A former regional head of the Environmental Protection Agency (EPA) said Tuesday the agency did nothing wrong as lead contaminated the water in Flint, Mich.
"Wow,” Chaffetz replied.
Hedman was the administrator for the EPA’s Great Lakes region before she resigned in January.
She took the brunt of complaints from lawmakers and local experts that the EPA did not do enough to prevent the water crisis in Flint despite the agency knowing of the risk. Records show the EPA knew in early 2015 that Flint’s water had dangerously high lead levels, but it did not take formal action, beyond pushing Michigan officials to address the matter, until January 2016.
Hedman told lawmakers Tuesday that those allegations are “false.” She said the agency moved quickly to alert local officials about the corrosion problem before it developed into a crisis. Under state supervision, the city changed its water supply to the Flint River in 2014 as a cost-saving move. But the water wasn't properly treated to travel through lead pipes, and the toxic metal leached into the supply.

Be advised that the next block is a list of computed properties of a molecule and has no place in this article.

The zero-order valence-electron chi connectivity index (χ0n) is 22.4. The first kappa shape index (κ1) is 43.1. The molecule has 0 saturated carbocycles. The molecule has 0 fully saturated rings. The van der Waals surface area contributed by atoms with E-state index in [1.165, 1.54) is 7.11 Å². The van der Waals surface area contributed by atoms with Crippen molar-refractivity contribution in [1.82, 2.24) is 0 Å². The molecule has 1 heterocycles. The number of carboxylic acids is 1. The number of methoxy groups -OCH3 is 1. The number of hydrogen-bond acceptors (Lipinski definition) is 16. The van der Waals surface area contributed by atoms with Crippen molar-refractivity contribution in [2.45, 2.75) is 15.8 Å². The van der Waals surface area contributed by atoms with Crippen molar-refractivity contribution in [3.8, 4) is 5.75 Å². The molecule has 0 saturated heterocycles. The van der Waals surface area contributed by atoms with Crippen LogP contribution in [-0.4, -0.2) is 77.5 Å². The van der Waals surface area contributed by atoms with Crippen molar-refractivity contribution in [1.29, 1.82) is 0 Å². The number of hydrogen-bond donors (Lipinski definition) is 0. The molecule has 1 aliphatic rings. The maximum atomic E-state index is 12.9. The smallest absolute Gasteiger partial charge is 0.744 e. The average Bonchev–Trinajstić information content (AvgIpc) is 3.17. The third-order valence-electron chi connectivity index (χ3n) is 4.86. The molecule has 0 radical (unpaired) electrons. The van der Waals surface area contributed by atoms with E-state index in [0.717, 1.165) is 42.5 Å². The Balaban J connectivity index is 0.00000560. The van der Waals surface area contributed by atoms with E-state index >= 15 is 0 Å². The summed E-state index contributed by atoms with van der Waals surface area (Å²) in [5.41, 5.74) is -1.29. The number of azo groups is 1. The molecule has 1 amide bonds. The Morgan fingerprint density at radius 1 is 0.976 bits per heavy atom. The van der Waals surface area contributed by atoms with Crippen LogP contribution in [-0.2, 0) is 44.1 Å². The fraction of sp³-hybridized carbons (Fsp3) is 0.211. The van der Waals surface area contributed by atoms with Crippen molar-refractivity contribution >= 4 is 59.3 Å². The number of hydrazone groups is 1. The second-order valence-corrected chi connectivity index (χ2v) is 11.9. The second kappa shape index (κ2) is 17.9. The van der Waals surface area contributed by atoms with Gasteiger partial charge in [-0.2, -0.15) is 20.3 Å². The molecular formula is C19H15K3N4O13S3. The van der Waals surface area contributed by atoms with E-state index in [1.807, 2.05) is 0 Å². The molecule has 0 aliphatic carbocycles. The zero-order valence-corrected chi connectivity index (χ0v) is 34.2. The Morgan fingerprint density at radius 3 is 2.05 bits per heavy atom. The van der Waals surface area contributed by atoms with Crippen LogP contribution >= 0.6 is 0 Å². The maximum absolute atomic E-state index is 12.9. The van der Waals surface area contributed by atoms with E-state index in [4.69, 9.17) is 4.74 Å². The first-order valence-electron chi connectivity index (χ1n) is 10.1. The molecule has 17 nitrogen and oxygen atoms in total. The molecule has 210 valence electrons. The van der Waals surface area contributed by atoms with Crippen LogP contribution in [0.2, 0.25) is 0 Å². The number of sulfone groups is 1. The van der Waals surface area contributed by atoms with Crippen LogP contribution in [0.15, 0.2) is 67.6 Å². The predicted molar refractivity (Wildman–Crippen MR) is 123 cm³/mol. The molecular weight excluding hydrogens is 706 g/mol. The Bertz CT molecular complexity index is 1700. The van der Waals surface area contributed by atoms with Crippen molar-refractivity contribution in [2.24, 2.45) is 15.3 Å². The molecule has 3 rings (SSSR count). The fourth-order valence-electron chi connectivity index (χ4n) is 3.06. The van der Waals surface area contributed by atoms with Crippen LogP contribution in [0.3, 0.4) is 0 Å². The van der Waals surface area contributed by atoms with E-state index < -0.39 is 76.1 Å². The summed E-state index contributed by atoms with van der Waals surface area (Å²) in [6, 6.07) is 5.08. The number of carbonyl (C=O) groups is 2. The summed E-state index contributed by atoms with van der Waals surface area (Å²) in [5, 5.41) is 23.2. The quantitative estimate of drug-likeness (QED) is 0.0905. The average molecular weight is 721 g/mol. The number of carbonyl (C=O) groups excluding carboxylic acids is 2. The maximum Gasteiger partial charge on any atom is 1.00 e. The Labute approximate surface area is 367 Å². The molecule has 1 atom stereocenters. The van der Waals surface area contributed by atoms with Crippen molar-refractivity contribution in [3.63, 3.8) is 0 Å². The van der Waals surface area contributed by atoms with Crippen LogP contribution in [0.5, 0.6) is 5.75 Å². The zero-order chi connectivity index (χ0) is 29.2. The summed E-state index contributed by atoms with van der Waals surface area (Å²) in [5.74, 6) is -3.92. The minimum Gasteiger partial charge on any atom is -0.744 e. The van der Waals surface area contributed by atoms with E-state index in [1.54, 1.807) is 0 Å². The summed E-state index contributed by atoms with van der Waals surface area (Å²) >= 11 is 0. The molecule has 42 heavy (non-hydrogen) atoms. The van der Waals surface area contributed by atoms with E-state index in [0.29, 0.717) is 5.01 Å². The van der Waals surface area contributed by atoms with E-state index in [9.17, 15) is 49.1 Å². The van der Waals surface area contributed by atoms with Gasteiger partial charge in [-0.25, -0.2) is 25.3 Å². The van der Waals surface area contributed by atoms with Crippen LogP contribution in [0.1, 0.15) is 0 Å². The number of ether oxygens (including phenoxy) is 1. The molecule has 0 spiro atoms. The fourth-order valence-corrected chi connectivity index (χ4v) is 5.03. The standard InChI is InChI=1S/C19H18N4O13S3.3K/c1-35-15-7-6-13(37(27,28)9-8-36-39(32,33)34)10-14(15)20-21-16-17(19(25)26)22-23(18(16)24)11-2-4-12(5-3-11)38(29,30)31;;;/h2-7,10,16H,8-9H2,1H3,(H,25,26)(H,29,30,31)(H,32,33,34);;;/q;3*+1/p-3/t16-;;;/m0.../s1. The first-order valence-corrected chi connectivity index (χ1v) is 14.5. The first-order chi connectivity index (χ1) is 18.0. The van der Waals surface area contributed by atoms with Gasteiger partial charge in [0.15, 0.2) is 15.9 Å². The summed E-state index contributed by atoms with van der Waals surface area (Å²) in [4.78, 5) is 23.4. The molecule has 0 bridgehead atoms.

“We did [act] as soon as I learned about this,” she said.
“I offered lead experts to the mayor and we reached out again to MDEQ [Michigan Department of Environmental Quality] and within three weeks we had reached an agreement that MDEQ would order Flint to issue corrosion control as soon as possible.”
Marc Edwards, a Virginia Tech professor and water quality expert, told the committee in response that “she did nothing to protect Flint’s children. Nothing.”
Tuesday’s hearing the first of two Oversight Committee meetings on Flint this week. EPA Administrator Gina McCarthyGina McCarthyObama EPA chief: Pruitt must uphold ‘law and science’ Overnight Energy: Congress does away with Obama coal mining rule GOP suspends rules to push through EPA pick despite Dem boycott MORE and Michigan Gov. Rick Snyder (R) will testify on the matter on Thursday.